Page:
An Ode to the Volume Swipe

An Ode to the Volume Swipe
Photo by Jonas Vandermeiren / Unsplash

I said my second post would be another "meta" post, but I lied. The truth is that it's late at night here in London and after a few hour delay launching this site earlier today (thanks for the help, Ghost), and during a "midnight feed" of a baby, I found myself thinking about the AirPods...1

Specifically, how truly great the volume swiping mechanism is on the AirPods Pro. This must be my most-used gesture in life beyond perhaps swiping up to unlock my phone. I have AirPods in my ears a good percentage of the day and I'm constantly swiping up or down on the stems to raise or lower the volume of whatever I'm listening to. It's so handy, literally. It's done so casually now that it's second-nature.

Yes, music and podcasts, but I also listen to nearly everything thanks to services like Matter.2 And I also have the AirPods in right now, listening to things on my MacBook Air as I type this post. And I also increasingly have them in while watching TV at night – this is perhaps the single best feature of Apple TV, how easy it is to pair your AirPods – and they work brilliantly for that too. Is the movie or show too loud? Swipe, swipe, swipe. Do I want to pause it? Click.

It's something so simple. And yes, I know other headphones do this. But Apple just absolutely nailed this little gesture in these little devices. I love the dial on the AirPods Max, but it's almost the opposite of this – a grandiose gesture that's trying to be just as clever (borrowing from the Apple Watch) as it is useful. It's nice. But it's not as functional as the swipes here.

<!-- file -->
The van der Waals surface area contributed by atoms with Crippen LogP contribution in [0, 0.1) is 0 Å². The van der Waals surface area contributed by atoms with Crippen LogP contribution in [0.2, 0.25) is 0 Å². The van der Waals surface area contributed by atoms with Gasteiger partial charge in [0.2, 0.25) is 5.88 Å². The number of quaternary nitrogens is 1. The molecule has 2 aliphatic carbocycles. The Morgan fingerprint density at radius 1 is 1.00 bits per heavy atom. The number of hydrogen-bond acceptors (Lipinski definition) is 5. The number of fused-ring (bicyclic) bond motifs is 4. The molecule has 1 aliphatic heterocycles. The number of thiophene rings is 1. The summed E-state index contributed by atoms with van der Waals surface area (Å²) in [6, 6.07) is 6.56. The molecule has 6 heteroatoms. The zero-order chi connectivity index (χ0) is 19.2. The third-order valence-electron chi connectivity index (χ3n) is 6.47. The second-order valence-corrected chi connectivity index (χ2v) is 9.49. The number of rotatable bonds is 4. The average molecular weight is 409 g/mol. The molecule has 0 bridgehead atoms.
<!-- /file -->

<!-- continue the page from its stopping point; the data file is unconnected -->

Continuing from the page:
I still vividly recall being a teenager carrying around a Sony Walkman (the cassette tape variety, not a Discman, for shame), and constantly having my hands wrapped around the thing to get ready to pause/rewind/fast-forward and yes, alter the volume. It was a pain that we couldn't have known at the time. After all, we were walking around listening to music in our pocket – well, in our hands, or on our belt clips – how magical! Now we have literally every song in the world in our pockets which we listen to via these little earbuds that have high fidelity music beamed to them over thin air. It's like performing some sort of magic spell to use your fingers to make it loud or to make it stop. Or to press and hold to hear the world better around you. Or to make it fade away. Technology really is incredible.

Anyway, seem like an appropriate type of ode ahead of the Vision Pro, where finger gestures are about to become even more of the thing.3 The main thing, in fact.

1 I suspect I'll be writing a number of these quick, late night posts. In part thanks to the aforementioned baby. But also because I have always just preferred writing at night. When the house is quiet. I'm a night owl who longs to return to my nest, but doesn't long to be an empty-nester. And not to worry, I have something like a decade of early morning wake-up calls left to savor...

2 My first Spyglass disclosure -- how exciting! Through my role at GV, I'm an investor in Matter. Just because I'm biased, doesn't mean I'm lying: it's my most-used app. I use it to save and listen to nearly everything I read. It's wonderful. And I've been doing this for years, well before Matter came along. It's just better now.

3 There's also the new-ish finger/hand controls for the Apple Watch. I like these gestures (finger taps) and use them at times where my broader hands are tied up. But it's not quite as used day-to-day as I might have thought originally.